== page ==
Memory of former Geldeston landlady honoured as Susan Ellis Wood is officially opened

James Hartley, Paul Heiney, Libby Pruves and Jacquie Burgess at the Geldeston Lock event. Picture: J

James Hartley, Paul Heiney, Libby Pruves and Jacquie Burgess at the Geldeston Lock event. Picture: John Trew - Credit: John Trew

A dedicated group of environmental workers have celebrated completing the first phase of an ambitious project to revive one of the Waveney's historic locks - while also paying homage to a significant character in local history.

Personalised bricks laid at Geldeston Lock. Picture: Bernard Watson

Personalised bricks laid at Geldeston Lock. Picture: Bernard Watson - Credit: Bernard Watson

The River Waveney Trust has been fundraising and working tirelessly to bring Geldeston Lock back to its former glory, in a project costing in the region of £15,000.

At the weekend, a celebratory event was held at the site, marking the completion of the first phase of the project - rebuilding a large section of the lock's wall.

The event also saw the grand opening of a wooded area near the lock - bought by the group from the Broads Authority for £1 and renamed in honour of the former landlady of the Geldeston Locks Inn - Susan Ellis.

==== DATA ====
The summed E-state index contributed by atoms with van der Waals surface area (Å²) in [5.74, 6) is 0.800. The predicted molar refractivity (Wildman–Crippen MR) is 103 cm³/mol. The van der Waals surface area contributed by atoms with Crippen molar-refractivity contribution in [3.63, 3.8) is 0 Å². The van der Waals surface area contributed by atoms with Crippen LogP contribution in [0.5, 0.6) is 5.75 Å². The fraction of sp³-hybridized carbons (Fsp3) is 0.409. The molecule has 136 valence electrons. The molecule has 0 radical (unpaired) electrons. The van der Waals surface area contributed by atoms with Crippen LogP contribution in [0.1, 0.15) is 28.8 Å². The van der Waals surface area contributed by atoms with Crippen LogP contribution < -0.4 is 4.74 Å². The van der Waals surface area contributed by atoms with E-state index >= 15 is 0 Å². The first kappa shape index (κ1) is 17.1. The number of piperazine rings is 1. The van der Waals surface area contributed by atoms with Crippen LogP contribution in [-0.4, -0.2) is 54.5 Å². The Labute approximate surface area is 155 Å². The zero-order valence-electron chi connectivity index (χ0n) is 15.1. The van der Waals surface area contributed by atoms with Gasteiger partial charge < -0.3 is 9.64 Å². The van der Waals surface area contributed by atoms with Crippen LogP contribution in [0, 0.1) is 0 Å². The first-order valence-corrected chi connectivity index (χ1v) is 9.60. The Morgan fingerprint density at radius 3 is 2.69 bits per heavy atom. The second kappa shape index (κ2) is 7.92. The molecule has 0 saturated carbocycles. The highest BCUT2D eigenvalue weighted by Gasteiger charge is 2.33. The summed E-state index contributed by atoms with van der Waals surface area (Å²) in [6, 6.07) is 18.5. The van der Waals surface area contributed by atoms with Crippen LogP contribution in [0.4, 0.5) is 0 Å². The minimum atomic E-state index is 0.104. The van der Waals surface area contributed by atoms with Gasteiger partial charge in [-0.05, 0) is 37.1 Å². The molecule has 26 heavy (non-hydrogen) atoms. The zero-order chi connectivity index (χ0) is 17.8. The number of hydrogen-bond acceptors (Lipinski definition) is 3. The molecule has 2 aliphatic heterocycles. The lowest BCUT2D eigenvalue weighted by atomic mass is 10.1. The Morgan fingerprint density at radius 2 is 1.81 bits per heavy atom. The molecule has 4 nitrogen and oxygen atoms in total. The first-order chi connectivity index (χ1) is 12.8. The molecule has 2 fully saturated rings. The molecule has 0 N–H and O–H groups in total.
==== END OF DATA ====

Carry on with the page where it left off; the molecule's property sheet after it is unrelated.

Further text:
The site, which is about an acre in size, will now by known as the Sue Ellis Wood, in honour of the former publican, who was born in 1890 and ran the pub during the 1960s.


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The wood was official opened by authors and broadcasters Paul Heiney and Libby Purves, who each spoke at the event along with Broads Authority chairman Jacquie Burgess and James Hartley - who shared memories of the former landlady.

Geoff Doggett, River Waveney Trust founder, said: 'Susan Ellis was a very interesting lady and developed a reputation as a very formidable character, so we are delighted to be able to keep her memory alive.

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'The event was very well received - around 80 people came along and there was very much a celebratory feel.'

The speakers arrived at the site by water, aboard the Big Dog Ferry, before giving their addresses from the riverbank.

With the first phase complete, the Trust is now looking towards fundraising for the next stage of the development, which will see work continuing in the spring.

At the event, personalised bricks bought as part of the fundraising, were unveiled, more of which are available by emailing rwtbricks@gmail.com.

As the Trust continues towards its £15,000 target, Mr Doggett is preparing to take to the skies for his next contribution.

On November 4, he will be taking part in a skydive at Ellough, as he looks to raise £5,000 towards the cause. To date he has raised more than £4,000.

To sponsor him, visit rwt.tidyhq.com

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